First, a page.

Seated classrooms are exceptional environments for cultivating the “teachable moment”. Those conversations that lead to a critical understanding of the topic or content through debate, exploration, and sometimes trial and error. Let your remote classroom be a safe place for students to “fail”. That is, use Canvas LMS for the same kind of dialogue and exploration that you would use in your seated classroom. Canvas Assignments, Discussions, and Ungraded Surveys / Quizzes are all places where you can facilitate virtual teachable moments. (Dirksen, 2012, pp.36-37)
Resources and Extensions
Consider the diversity of your learners. Use Canvas Modules to add a Resources section for your students. This section can contain materials to assist students needing remedial learning; in addition to articles, case studies, web links, etc. to extend learning for students who are ready to expand upon the content or topic being taught.
Canvas Assignments can be given to review content taught before the transition. Not only will this re-establish background knowledge, but it will also give students some early success in the remote classroom environment.
Let go of the feeling that you have to control every aspect of the instruction in your remote classroom. Try giving students a choice of reading material or provide some flexibility in how long they have to complete an assignment. Provision of choice empowers students and establishes a culture of trust and accountability in your remote classroom. (Dirksen, 2012, pp.36-37)
Rubrics and Collaboration
Plan to use multiple and varied forms of assessments while you are teaching remotely, so you can accurately identify the progression and future needs of your students. Canvas Quizzes are one way to measure student learning. You might also use Canvas Assignments with a Canvas Rubric to offer a more creative approach for assessment. For example, students can work remotely individually or in groups to create a representation of what they’ve learned in your course. The Canvas Rubric would ensure they know the parameters for completing the work, and the Assignments feature holds them accountable with due date notifications and grading options.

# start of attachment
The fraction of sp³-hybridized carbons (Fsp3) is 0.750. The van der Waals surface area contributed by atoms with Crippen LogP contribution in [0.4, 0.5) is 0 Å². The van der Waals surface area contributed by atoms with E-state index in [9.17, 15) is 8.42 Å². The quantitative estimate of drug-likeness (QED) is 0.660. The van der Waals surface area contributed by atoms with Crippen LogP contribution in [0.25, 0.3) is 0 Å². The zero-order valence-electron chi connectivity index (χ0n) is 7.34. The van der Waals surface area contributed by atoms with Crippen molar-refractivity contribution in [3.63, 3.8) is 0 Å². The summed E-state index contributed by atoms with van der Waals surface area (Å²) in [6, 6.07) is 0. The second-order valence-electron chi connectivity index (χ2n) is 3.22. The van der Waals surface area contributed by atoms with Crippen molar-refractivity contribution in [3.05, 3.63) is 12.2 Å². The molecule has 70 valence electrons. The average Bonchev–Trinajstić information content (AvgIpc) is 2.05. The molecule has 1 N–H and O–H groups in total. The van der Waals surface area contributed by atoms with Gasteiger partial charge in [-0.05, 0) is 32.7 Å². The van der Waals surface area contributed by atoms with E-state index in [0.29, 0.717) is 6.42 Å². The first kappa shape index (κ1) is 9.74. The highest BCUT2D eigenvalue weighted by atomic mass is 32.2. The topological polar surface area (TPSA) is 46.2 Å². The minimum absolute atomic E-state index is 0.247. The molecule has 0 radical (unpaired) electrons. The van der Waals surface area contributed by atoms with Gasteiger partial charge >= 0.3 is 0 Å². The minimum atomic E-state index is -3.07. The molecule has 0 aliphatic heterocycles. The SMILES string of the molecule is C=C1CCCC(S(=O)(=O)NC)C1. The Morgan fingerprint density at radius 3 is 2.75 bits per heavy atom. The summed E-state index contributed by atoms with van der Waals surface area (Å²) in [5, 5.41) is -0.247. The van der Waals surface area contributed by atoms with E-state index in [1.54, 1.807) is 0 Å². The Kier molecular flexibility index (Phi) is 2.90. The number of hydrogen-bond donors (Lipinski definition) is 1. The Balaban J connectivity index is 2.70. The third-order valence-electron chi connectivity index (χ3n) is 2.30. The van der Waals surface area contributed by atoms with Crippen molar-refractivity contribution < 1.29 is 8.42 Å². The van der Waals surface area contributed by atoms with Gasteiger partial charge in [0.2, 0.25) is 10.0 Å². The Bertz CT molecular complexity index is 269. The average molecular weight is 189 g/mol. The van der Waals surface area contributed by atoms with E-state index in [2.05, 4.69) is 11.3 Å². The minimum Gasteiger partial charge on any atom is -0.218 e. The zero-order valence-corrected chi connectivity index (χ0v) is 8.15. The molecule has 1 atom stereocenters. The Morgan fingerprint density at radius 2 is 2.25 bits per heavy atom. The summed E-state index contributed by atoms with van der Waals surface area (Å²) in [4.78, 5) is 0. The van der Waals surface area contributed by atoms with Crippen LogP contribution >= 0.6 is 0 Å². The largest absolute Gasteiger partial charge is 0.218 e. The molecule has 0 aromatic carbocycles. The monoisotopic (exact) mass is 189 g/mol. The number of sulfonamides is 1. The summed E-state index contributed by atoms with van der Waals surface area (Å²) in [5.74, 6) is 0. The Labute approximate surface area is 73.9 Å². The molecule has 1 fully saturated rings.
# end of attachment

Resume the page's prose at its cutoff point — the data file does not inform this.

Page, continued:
Presentations and Demo Sessions
Reschedule poster presentations or demo sessions into virtual opportunities using Canvas Conferences and Big Blue Button. Here, students can work in collaborative groups and have access to both video and audio capabilities. This is a great alternative to WebEx.
Ensure student participation during video based learning using Echo360. This product is included in Canvas. Click on “Echo360” in the course navigation menu to the left. See our Guide for more assistance.
The Wake Forest School of Medicine Instructional Design Team will continue to make available any valuable resources we find that may be relevant for our faculty during the emergency transition to remote learning.
Quick Reference Guides
- WebEx Essentials from Cisco
- QuickStart Guide for WebEx Meetings
- Basic Best Practices for Working Remotely
Top Picks from the Medical School Design Team
Boettcher, J. V., & Conrad, R. (2016). The online teaching survival guide : Simple and practical pedagogical tips. Retrieved from https://ebookcentral.proquest.com
Delivering A Virtual Lecture | School of Medicine IT. (2020). School of Medicine IT. Retrieved 23 March 2020, from https://www.med.unc.edu/it/continuity-of-learning-during-emergencies/delivering-a-virtual-lecture
Dirksen, J. (2012). Design for how people learn. Berkeley, CA: New Riders
Keep Teaching – Course Continuity During Emergencies. (2020). Keepteaching.duke.edu. Retrieved 23 March 2020, from https://keepteaching.duke.edu
Welcome | Canvas LMS Community. (2020). Community.canvaslms.com. Retrieved 23 March 2020, from https://community.canvaslms.com